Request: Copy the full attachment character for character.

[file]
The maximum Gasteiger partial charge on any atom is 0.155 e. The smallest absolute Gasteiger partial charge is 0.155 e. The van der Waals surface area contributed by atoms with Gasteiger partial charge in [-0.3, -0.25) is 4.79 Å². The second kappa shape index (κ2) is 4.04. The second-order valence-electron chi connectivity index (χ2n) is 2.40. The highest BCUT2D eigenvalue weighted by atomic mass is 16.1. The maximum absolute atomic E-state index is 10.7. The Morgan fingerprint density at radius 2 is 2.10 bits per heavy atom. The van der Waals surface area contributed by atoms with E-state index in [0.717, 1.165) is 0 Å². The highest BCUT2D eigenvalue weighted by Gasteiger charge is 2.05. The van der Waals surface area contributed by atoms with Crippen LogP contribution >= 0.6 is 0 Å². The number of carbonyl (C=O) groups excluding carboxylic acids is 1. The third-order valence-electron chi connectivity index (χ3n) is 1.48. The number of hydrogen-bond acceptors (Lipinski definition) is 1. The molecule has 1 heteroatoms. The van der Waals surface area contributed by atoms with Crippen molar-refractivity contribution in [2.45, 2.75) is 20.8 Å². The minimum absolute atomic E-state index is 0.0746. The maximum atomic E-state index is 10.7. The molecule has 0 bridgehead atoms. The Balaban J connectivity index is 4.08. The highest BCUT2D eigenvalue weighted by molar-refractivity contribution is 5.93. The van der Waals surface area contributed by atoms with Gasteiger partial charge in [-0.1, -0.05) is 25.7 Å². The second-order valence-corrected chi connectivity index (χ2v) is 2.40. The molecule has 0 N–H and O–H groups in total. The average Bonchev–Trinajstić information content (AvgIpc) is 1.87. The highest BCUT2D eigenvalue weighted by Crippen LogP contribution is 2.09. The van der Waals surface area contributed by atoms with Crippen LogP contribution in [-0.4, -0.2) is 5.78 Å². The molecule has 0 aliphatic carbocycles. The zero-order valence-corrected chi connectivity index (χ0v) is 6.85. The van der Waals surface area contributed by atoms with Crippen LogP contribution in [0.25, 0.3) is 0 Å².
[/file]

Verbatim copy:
The maximum Gasteiger partial charge on any atom is 0.155 e. The smallest absolute Gasteiger partial charge is 0.155 e. The van der Waals surface area contributed by atoms with Gasteiger partial charge in [-0.3, -0.25) is 4.79 Å². The second kappa shape index (κ2) is 4.04. The second-order valence-electron chi connectivity index (χ2n) is 2.40. The highest BCUT2D eigenvalue weighted by atomic mass is 16.1. The maximum absolute atomic E-state index is 10.7. The Morgan fingerprint density at radius 2 is 2.10 bits per heavy atom. The van der Waals surface area contributed by atoms with E-state index in [0.717, 1.165) is 0 Å². The highest BCUT2D eigenvalue weighted by Gasteiger charge is 2.05. The van der Waals surface area contributed by atoms with Crippen LogP contribution >= 0.6 is 0 Å². The number of carbonyl (C=O) groups excluding carboxylic acids is 1. The third-order valence-electron chi connectivity index (χ3n) is 1.48. The number of hydrogen-bond acceptors (Lipinski definition) is 1. The molecule has 1 heteroatoms. The van der Waals surface area contributed by atoms with Crippen molar-refractivity contribution in [2.45, 2.75) is 20.8 Å². The minimum absolute atomic E-state index is 0.0746. The maximum atomic E-state index is 10.7. The molecule has 0 bridgehead atoms. The Balaban J connectivity index is 4.08. The highest BCUT2D eigenvalue weighted by molar-refractivity contribution is 5.93. The van der Waals surface area contributed by atoms with Gasteiger partial charge in [-0.1, -0.05) is 25.7 Å². The second-order valence-corrected chi connectivity index (χ2v) is 2.40. The molecule has 0 N–H and O–H groups in total. The average Bonchev–Trinajstić information content (AvgIpc) is 1.87. The highest BCUT2D eigenvalue weighted by Crippen LogP contribution is 2.09. The van der Waals surface area contributed by atoms with Crippen LogP contribution in [-0.4, -0.2) is 5.78 Å². The molecule has 0 aliphatic carbocycles. The zero-order valence-corrected chi connectivity index (χ0v) is 6.85. The van der Waals surface area contributed by atoms with Crippen LogP contribution in [0.25, 0.3) is 0 Å².